On the Origin of Moist

chocolate_cake

Mmm… So fuktig.

Is there a word grosser than “moist”?

No. That is the epitome of gross. My wife absolutely hates it. Honestly, I can’t think of anyone who likes it.

And this begs the question, “From whence did this vile word come?”

The short answer is France. Surprised? According to the Online Etymology Dictionary, “moist” showed up in the 14th century as another way to say “well-irrigated” from the Old French “moiste” which means “damp, wet, or soaked.” Track it back even further and you’ll see that it shares Vulgar Latin roots with words like “moldy, slimy, musty, and mucus.”

Is this really a word that we want to use when describing a delicious cake?

So here are a few ways that you can say that something is moist without saying “moist”:

  • damp
  • slightly wet
  • humid

Hmm, none of those are better. Well, darn. There aren’t any other words out there that mean “moist” that sound better.

At least, no English words are better. So here are a few suggestions from other languages that we might use instead:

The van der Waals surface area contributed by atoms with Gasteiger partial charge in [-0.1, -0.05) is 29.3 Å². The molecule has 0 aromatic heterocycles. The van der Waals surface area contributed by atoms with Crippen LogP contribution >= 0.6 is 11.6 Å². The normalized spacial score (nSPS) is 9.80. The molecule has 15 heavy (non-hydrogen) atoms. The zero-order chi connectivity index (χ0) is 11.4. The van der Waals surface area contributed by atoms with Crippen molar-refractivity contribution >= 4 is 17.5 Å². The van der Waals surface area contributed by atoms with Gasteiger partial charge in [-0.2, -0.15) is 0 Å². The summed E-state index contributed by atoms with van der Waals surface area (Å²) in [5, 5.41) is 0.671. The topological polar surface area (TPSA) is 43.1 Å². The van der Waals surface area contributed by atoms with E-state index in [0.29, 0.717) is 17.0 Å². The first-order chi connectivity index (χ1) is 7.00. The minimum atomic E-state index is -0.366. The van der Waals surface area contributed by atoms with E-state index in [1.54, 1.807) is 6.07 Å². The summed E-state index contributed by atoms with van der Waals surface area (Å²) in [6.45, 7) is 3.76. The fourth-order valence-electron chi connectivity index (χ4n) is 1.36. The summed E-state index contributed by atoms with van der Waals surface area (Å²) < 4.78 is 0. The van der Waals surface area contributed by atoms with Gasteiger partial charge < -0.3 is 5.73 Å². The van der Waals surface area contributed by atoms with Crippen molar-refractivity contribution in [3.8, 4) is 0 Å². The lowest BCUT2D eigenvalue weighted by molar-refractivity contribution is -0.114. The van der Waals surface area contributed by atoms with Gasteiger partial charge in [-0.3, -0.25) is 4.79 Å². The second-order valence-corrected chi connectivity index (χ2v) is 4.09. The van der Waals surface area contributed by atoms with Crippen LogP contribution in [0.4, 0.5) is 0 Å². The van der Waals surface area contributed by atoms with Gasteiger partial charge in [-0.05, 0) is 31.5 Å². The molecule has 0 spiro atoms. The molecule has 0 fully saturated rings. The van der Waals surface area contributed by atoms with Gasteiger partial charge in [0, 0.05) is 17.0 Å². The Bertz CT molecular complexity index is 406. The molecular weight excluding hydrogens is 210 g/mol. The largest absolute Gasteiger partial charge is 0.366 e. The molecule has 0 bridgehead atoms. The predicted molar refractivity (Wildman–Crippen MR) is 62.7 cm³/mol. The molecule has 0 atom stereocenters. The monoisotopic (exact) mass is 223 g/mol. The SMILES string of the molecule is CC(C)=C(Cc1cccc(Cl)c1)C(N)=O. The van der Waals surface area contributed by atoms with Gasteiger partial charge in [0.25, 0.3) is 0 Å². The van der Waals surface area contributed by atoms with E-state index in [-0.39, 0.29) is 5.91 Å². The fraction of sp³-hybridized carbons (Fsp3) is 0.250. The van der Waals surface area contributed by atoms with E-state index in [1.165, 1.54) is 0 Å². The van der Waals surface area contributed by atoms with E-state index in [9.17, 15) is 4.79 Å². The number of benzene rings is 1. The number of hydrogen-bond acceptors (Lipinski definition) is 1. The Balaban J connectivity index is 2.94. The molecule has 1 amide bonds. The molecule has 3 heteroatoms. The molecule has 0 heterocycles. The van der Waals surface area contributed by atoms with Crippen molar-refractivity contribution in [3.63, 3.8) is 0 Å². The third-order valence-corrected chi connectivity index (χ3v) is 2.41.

• niiske (Estonian)
  • tutu (Yoruba)
  • wilgotny (Polish)
  • vochtig (Dutch)
  • kostea (Danish)
  • or my personal favorite – fuktig (Norwegian)

Now, all we need to do is substitute any of these next time we feel the need to use the “m” word.

Ready? Let’s do this!

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7 responses to “On the Origin of Moist

  1. I am not surprised that France had something to do with it. Caleb’s at that reading level where he doesn’t yet know all the words they have foisted upon us, and I’m always saying–“We don’t pronounce the S. It’s Ill-i-noy. Blame the French.”

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